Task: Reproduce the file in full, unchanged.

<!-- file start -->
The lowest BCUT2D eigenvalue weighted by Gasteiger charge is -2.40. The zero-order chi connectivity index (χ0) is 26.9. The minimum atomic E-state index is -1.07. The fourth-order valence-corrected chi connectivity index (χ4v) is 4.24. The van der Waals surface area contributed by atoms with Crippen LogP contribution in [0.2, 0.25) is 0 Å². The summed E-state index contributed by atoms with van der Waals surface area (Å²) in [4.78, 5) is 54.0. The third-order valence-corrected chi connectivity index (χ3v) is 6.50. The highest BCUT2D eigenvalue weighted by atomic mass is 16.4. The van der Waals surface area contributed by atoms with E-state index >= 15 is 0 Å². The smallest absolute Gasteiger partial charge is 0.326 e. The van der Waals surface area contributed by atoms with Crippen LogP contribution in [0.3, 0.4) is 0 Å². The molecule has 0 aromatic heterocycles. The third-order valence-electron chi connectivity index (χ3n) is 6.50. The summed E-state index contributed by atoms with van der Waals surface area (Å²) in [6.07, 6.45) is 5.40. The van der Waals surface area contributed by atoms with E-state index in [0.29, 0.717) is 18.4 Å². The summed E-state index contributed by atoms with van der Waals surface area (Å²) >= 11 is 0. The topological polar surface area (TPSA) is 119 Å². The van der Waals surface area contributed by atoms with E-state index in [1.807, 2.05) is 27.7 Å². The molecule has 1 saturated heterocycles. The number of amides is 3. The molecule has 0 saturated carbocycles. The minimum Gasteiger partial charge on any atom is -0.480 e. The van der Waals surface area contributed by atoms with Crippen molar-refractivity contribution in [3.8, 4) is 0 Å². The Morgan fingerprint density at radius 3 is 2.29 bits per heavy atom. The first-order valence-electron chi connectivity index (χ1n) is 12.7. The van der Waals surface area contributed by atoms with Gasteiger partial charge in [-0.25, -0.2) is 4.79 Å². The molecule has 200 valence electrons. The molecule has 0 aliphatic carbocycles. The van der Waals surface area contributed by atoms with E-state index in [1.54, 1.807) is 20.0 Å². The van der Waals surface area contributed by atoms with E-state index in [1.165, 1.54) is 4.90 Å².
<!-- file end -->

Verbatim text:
The lowest BCUT2D eigenvalue weighted by Gasteiger charge is -2.40. The zero-order chi connectivity index (χ0) is 26.9. The minimum atomic E-state index is -1.07. The fourth-order valence-corrected chi connectivity index (χ4v) is 4.24. The van der Waals surface area contributed by atoms with Crippen LogP contribution in [0.2, 0.25) is 0 Å². The summed E-state index contributed by atoms with van der Waals surface area (Å²) in [4.78, 5) is 54.0. The third-order valence-corrected chi connectivity index (χ3v) is 6.50. The highest BCUT2D eigenvalue weighted by atomic mass is 16.4. The van der Waals surface area contributed by atoms with E-state index >= 15 is 0 Å². The smallest absolute Gasteiger partial charge is 0.326 e. The van der Waals surface area contributed by atoms with Crippen LogP contribution in [0.3, 0.4) is 0 Å². The molecule has 0 aromatic heterocycles. The third-order valence-electron chi connectivity index (χ3n) is 6.50. The summed E-state index contributed by atoms with van der Waals surface area (Å²) in [6.07, 6.45) is 5.40. The van der Waals surface area contributed by atoms with E-state index in [0.29, 0.717) is 18.4 Å². The summed E-state index contributed by atoms with van der Waals surface area (Å²) >= 11 is 0. The topological polar surface area (TPSA) is 119 Å². The van der Waals surface area contributed by atoms with E-state index in [1.807, 2.05) is 27.7 Å². The molecule has 1 saturated heterocycles. The number of amides is 3. The molecule has 0 saturated carbocycles. The minimum Gasteiger partial charge on any atom is -0.480 e. The van der Waals surface area contributed by atoms with Crippen molar-refractivity contribution in [3.8, 4) is 0 Å². The Morgan fingerprint density at radius 3 is 2.29 bits per heavy atom. The first-order valence-electron chi connectivity index (χ1n) is 12.7. The van der Waals surface area contributed by atoms with Gasteiger partial charge in [-0.25, -0.2) is 4.79 Å². The molecule has 200 valence electrons. The molecule has 0 aliphatic carbocycles. The van der Waals surface area contributed by atoms with E-state index in [1.54, 1.807) is 20.0 Å². The van der Waals surface area contributed by atoms with E-state index in [1.165, 1.54) is 4.90 Å².